News from Patrick Flynn

What is a conservative?

As alluded to in a previous post, one of the intriguing aspects of the political process is observing how public officials “adjust” their views to conform with changing circumstances.  I don’t mean to imply anything sinister, just that it’s sometimes worth reviewing various facts and considering their relevance.

Take, for example, a self-described conservative candidate for school board like Don Smith.  Mr. Smith’s history of public service stretches back for decades including his tenure in the Alaska House of Representatives back in the 1960s with, among others, Ted Stevens and Don Young.  Mr. Smith later served on the Anchorage Assembly for 10 years, which was when I first met him.

While Mr. Smith has long cast himself as a conservative, I later encountered him working for the Alaska State Legislature for then-Senator John Cowdery.  Mr. Smith explained he was working to improve his state retirement benefits by adding years of service and getting his “high three” (one’s highest three years of salary helps determine the level at which one’s pension is based).  Later, Mr. Smith went to work in the Murkowski administration and further boosted his public sector retirement.  During that time he advocated for, among other things, changing seat belt requirements from a secondary to a primary offense.  To explain, until the law changed motorists could only be given a ticket for failure to wear a seat belt if pulled over for something else, like speeding.  With the statutory change successfully advocated by Mr. Smith, motorists can now be stopped and ticketed for the sole offense of failing to wear a seat belt (hence all those “Click it or ticket” ads you might have seen).  Unsurprisingly, opponents of the measure considered it big government, “nanny-state” legislation.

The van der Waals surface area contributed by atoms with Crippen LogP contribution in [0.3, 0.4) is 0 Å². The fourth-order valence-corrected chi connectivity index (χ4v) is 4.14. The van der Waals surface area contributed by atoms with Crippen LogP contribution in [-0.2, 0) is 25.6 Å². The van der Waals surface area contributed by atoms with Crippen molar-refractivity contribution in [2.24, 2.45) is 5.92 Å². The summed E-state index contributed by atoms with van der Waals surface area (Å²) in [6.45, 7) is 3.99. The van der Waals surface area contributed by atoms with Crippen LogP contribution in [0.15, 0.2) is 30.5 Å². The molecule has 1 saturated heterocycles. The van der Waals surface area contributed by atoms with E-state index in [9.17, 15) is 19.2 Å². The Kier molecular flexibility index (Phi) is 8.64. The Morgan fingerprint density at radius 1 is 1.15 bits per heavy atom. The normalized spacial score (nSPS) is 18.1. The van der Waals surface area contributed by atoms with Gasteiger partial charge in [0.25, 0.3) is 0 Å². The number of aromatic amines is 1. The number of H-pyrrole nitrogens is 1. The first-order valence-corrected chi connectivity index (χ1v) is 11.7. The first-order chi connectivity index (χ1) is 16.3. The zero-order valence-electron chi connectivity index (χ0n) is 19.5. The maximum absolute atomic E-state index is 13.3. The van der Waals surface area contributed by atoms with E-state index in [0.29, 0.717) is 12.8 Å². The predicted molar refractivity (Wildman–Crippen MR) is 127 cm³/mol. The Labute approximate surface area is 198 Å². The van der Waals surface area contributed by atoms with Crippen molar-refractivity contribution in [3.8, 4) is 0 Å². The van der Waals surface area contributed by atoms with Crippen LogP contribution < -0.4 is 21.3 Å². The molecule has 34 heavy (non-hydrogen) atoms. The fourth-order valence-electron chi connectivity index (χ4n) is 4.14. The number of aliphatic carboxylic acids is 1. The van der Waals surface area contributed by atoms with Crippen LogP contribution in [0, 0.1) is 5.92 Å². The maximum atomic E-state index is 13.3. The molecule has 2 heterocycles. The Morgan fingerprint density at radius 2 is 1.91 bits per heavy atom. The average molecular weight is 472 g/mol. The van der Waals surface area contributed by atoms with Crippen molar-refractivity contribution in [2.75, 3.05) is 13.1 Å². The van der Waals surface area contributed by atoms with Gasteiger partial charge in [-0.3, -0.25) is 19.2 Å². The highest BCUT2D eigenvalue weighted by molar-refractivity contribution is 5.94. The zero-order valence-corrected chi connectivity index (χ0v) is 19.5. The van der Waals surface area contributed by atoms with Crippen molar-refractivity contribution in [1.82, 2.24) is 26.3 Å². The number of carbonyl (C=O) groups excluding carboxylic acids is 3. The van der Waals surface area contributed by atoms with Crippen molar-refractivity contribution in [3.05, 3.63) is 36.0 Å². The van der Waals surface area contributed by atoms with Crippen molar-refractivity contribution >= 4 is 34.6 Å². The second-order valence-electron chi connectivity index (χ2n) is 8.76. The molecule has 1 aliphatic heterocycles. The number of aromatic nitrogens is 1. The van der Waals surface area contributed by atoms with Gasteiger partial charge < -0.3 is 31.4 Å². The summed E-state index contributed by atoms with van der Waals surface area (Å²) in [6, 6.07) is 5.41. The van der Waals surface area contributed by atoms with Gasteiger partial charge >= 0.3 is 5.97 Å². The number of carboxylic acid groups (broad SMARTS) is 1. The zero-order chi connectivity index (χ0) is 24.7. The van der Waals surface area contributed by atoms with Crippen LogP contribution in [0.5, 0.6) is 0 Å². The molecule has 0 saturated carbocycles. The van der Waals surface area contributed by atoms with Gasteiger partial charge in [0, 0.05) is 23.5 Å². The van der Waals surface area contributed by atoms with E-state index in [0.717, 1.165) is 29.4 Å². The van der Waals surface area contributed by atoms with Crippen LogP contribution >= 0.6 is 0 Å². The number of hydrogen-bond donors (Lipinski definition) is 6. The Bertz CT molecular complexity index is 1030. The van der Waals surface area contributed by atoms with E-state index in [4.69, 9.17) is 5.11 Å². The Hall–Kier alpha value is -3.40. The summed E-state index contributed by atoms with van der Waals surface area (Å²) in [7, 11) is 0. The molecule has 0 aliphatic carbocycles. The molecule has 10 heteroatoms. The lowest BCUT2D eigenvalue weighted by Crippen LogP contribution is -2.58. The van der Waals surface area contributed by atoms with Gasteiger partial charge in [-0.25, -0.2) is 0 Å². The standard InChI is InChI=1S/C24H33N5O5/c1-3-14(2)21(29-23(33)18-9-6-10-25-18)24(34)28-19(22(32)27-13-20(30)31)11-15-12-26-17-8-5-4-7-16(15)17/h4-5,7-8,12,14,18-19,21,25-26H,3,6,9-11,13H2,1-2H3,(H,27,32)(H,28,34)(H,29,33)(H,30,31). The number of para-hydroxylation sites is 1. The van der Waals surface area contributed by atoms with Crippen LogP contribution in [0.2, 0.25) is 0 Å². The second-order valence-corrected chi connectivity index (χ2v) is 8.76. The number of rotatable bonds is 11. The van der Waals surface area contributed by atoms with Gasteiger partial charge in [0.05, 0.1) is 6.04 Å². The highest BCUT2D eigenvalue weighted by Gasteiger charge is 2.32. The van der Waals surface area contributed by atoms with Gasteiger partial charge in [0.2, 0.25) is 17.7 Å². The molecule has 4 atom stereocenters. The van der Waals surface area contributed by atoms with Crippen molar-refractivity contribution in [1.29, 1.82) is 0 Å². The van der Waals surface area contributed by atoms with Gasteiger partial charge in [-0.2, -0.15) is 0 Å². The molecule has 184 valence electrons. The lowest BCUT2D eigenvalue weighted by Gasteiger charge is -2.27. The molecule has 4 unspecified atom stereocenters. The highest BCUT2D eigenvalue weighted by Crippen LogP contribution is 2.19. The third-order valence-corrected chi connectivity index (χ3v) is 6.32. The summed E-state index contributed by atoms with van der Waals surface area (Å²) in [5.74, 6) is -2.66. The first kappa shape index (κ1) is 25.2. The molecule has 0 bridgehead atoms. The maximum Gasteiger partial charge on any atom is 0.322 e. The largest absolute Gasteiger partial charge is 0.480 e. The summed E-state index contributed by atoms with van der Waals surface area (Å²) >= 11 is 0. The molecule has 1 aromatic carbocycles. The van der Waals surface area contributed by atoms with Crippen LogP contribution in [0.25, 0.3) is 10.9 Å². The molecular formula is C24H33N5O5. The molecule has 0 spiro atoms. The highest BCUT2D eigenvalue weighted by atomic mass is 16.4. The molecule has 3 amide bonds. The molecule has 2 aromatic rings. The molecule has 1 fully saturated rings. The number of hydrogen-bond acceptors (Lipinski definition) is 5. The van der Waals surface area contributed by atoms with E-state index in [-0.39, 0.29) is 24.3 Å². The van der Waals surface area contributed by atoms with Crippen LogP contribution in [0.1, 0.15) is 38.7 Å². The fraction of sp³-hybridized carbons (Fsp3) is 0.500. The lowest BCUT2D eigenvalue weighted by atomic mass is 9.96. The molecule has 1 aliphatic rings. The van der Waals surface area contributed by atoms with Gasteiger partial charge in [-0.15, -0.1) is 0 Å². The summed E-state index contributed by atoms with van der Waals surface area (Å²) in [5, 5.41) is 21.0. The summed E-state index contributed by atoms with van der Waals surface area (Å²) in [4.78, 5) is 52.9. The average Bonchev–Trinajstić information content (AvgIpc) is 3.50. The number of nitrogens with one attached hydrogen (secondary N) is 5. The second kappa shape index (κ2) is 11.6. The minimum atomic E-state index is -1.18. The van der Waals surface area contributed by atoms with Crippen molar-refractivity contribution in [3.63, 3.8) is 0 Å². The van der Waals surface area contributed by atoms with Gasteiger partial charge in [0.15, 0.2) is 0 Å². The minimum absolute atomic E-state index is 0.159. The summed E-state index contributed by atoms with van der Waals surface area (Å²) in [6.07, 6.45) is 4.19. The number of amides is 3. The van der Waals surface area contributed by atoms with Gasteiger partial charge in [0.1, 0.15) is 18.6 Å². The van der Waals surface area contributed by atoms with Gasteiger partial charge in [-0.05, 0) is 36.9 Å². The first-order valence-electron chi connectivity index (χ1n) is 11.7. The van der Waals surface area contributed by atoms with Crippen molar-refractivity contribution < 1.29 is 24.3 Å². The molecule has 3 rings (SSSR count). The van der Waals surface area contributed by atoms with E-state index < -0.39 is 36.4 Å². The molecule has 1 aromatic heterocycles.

And, of course, Mr. Smith was one of the Assembly members who approved providing life insurance to former Mayor George Sullivan after he left office.  As above, not necessarily a bad thing but it certainly boosted future municipal spending.  More recently I ran into Mr. Smith taking pictures in the Ship Creek area, which gave us an opportunity to chat about municipal affairs.